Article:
“How do you feel about your part?” Jeter asked.

“I feel real bad,” Lynn said.

Bush questioned how Lynn knew that Black killed Barton when she wasn’t physically present.

“I know the truth,” she said. “They went riding and that was the truth.”

Bush said that Black had won a more than $60,000 lawsuit a few months before.

“He won a lawsuit,” Bush said. “What did he need money for?”

Lynn said that she didn’t see anyone kill Barton because she wasn’t present.

“I believe that he did,” she said.

When testimony resumed after lunch, Lynn testified that she has used methamphetamines at least twice a week for “years,” as well as marijuana and alcohol.

She said she began using after the death of her baby in 1989, and the last time she used was in January of this year.

However, she testified the 25 years of drug use have not affected her ability to remember.

Lynn testified that she met Black in 1991, and soon after that they became boyfriend and girlfriend, and were living together on Stewart Street.

Later, she said, after Black received a settlement that resulted from an accident in which he was involved, they moved to the corner of Hwy. 29 and Point A Road, where they had a mobile home. She testified that Black also bought several vehicles.

Bush continually questioned Lynn about memory problems potentially caused by drugs, then entered as an exhibit a letter Lynn wrote to former codefendant Shelia Williams.

Later, Lynn read the letter, in which she apologized to Williams, and said, “I’m so sorry if I’ve hurt you. I don’t remember what I said. Please forgive me one day.”

Bush asked her if the letter was true, and if wasn’t, why she wrote it.

“I don’t know why I wrote it,” she said.

Later, after the defense attorney asked several more questions, Lynn said, “I don’t know what I’m saying. I’m confused. “

When Jeter asked her what she was confused about, Lynn said, “All these questions. He’s turning it in to ‘I’m crazy.’ I’m not crazy.”

Bush previously had tried to get a report written by Lynn’s doctor, which is said to detail a diagnosis of schizophrenia, among other things, admitted into evidence. Because the doctor who wrote the report is not available to be qualified as a witness, the request was denied.


Dennis ‘Elmo’ Walker

Walker said he had known Lynn and her late sister all of his life, and that Williams is his cousin’s ex-wife.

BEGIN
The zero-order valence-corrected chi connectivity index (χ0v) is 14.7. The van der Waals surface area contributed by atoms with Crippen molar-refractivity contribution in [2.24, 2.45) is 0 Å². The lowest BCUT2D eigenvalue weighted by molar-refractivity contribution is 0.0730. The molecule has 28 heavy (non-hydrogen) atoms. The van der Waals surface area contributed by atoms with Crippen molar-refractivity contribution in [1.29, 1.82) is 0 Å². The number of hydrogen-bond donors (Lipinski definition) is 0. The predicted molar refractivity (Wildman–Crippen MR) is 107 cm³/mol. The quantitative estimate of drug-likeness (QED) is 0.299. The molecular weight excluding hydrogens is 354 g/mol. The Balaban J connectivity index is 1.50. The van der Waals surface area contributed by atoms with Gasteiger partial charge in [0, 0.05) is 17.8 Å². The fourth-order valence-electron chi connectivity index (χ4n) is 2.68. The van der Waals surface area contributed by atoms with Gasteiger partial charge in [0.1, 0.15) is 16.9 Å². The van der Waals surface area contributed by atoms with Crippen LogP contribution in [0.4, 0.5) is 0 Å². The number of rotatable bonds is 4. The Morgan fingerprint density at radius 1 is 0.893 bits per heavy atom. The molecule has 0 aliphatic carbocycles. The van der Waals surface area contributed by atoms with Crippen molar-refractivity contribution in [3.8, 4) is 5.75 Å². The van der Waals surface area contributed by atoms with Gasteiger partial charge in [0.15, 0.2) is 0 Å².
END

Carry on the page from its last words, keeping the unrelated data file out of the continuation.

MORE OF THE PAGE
He testified that he visited the trailer where Black, Lynn and Williams were living twice on the day of the murder.

Walker said he was visiting with Lynn and Walker that morning when Black and two women arrived. Black came in the trailer, he said.

“He came inside and him and Sandra Ellison (Lynn) got into a fuss real bad. There was a lot of cussing going on,” he said.

Walker testified that Black was hollering, “Where’d you put it?” When Lynn indicated an area between the sofa and the wall, he said, Black walked over, picked up a shoebox and lifted the lid off.

“I saw the pistol in the box,” he said. He also testified that he left while they were arguing.

Walker said he returned that afternoon.

“I pulled in the yard,” he said. “Sandra come flying out the door – she was booking it and she was hollering at me, ‘You need to get out of here. The law’s probably coming. Eugene and them probably just killed that man up at the store.’ “

Walker testified that “I listened and I left.”


Patricia Vines

Patricia Vines testified that she saw a vehicle with four people in it leaving Barton’s store.

“I was headed up 29,” she said. Just before she passed Barton’s store, she said, a small white vehicle “shot out in front of me and I had to skid my brakes. “

The vehicle ended up in the opposite sid of road in the grass, she said.

She testified that she saw Eugene Black and Shelia Clark Brooks in front seat and Shelia Williams and a man she didn’t know in the back seat.

She said she told deputies what she saw two days after Barton’s murder.


James Cain

Cain, who currently is serving time in the Covington County Jail for two counts of theft of property, receiving stolen property, breaking and entering a vehicle, and two counts of escape, testified that he knew the victim, and that he also knew Black during that time.

He testified that before the murder, he was visiting with Black when Black showed him a “couple of handguns in an old Army box.”

Cain said he recognized the guns.

“I had saw ‘em in 1983, when Gene Dean had ‘em,” he said, adding that Dean had promised to sell him one of them.

He also testified that after the murder, while working with Bubba Ward, he went with Ward to the junkyard to sell a load of metal. There, he said, he saw Black.

Cain said Black told him, “They’ve got me on panic, under the gun” because of the Barton investigation.

Cain said, “I didn’t take him serious right then.”

Asked if he told law enforcement officers about the conversation, Cain said he started thinking about the 1994 conversation “when I seen them excavating and digging and all.”

“I started replaying this in my mind,” he said. “It kind of started falling in place.”

Cain said he was arrested for DUI, and talked about what he remembered to someone in the jail.

“He contacted Mr. Snodgrass.”


Court resumes at 2 p.m. today, and McKathan said there is a possibility the jury could get the case this afternoon.